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Carlo Volpi

Knit Blog

6th January 2014, London

Knit me a fence

With the festive season officially over, it was time for me to get back to work. Along with my freelance work and my new collection of sweaters that is coming out soon, I will resume teaching at Bucks New Uni, Morley College and Goldsmiths next week.

I am always researching new ideas and designers for my classes, so I spend a fair amount of time browsing the internet and various bookshops to find new techniques to learn or new designers or craftspeople that I should know about. Curiously, I've stumbled upon several pictures of knitted wire fences in the past few days (yes, you heard it right!), all done by different people in different parts of the world. I really don't know who had the idea first, but the concept of associating traditional lace patterns with garden fences is extremely romantic, so clever and really, really slick.

The first picture is Anne Eunson's work. Anne is a resident of Hamnavoe, in Shetland, and she loves lace knitting so much that she decided to knit her garden fence in a traditional Shetland pattern.

© Anne Eunson

The work is made of black twine, the same material used by fishermen to make their nets.

Dutch design team Demakersvan also had a similar idea (picture 2). Their work, like Anne's fence, merges the decorative elements of traditional lace patterns with the more industrial looking chainlink security fences. Demakersvan are now producing and selling their work internationally. (www.demakersvan.com)

© Demakersvan

LJ Roberts, a fine artist who uses knitting as the main medium in her work, has also created an installation with a bright pink knitted fence called "we couldn't get in, we couldn't get out" (picture 3). LJ is particularly interested in feminist queer theory and trans politics and this piece of work explores the social barriers confronting the gay community and it subverts our traditional conception of gender roles (in my opinion, a bit too literally!).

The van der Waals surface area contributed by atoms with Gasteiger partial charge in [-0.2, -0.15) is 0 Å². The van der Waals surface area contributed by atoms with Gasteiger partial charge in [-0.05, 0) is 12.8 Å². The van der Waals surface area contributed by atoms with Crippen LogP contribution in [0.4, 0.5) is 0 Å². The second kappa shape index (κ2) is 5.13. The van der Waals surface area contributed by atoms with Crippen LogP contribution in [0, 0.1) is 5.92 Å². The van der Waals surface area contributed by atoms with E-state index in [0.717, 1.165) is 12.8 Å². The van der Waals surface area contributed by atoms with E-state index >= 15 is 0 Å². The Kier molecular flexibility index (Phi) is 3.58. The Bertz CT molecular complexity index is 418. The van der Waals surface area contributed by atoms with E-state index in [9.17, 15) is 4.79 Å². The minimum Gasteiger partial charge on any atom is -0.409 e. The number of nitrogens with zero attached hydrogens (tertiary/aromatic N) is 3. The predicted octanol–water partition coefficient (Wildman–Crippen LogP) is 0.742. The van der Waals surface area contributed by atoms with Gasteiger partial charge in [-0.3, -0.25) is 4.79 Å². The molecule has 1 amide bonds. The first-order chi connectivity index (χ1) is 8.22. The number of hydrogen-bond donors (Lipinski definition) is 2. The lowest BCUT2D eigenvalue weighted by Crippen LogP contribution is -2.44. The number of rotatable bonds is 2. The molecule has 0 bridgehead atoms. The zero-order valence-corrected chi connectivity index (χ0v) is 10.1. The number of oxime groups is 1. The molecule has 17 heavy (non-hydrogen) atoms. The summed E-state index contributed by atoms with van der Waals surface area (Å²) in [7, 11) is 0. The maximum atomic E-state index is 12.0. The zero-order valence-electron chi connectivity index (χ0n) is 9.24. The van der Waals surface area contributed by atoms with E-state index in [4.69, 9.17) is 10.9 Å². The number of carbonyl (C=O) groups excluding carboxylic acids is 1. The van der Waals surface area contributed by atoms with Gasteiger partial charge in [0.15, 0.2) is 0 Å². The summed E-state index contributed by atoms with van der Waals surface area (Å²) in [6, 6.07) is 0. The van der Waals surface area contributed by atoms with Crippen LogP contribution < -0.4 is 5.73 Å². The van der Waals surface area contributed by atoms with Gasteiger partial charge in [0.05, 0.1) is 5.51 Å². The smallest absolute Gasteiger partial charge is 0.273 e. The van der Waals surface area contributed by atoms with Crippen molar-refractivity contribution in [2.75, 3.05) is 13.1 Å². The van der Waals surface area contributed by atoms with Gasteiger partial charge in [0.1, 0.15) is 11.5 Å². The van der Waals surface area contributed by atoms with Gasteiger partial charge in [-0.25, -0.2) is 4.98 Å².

© LJ Roberts

You can visit her website here: www.laceyjaneroberts.com

The fourth picture is by the owner of Knit Knit Frog's blog, Stell, from New Zealand, who yarn bombed her front gate with this giant crocheted doily of a massive snowflake. Very cute indeed! (www.knitknitfrog.blogspot.co.uk)

© Knit Knit Frog

Or how about this Raf Simon's sweater inspired by chainlink fences? It would be great to see some of the Demakersvan's metal lace patterns turned into a print for a sweater in the same style, I would definitely buy one!

© Raf Simon

So if you fancy learning a new skill this year, or if you're up for sprucing up your garden before summer arrives, why not take up fence knitting?

www.carlovolpi.co.uk

 

 

 

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Comments

  • P.J. 5th June 2014 16:03PM

    As with any new technique - I'd like to know how to cast on, particularly for the chain-link fence. Ditto for binding off, Thanks for the interesting photographs.

  • Linda Schurr 10th January 2014 16:08PM

    I do both crochet and knitting and that fence is awesome. did you have to wear gloves using the twine

  • Display Name 7th January 2014 7:38AM

    i do a lot if kniting but never heare of knit a fence

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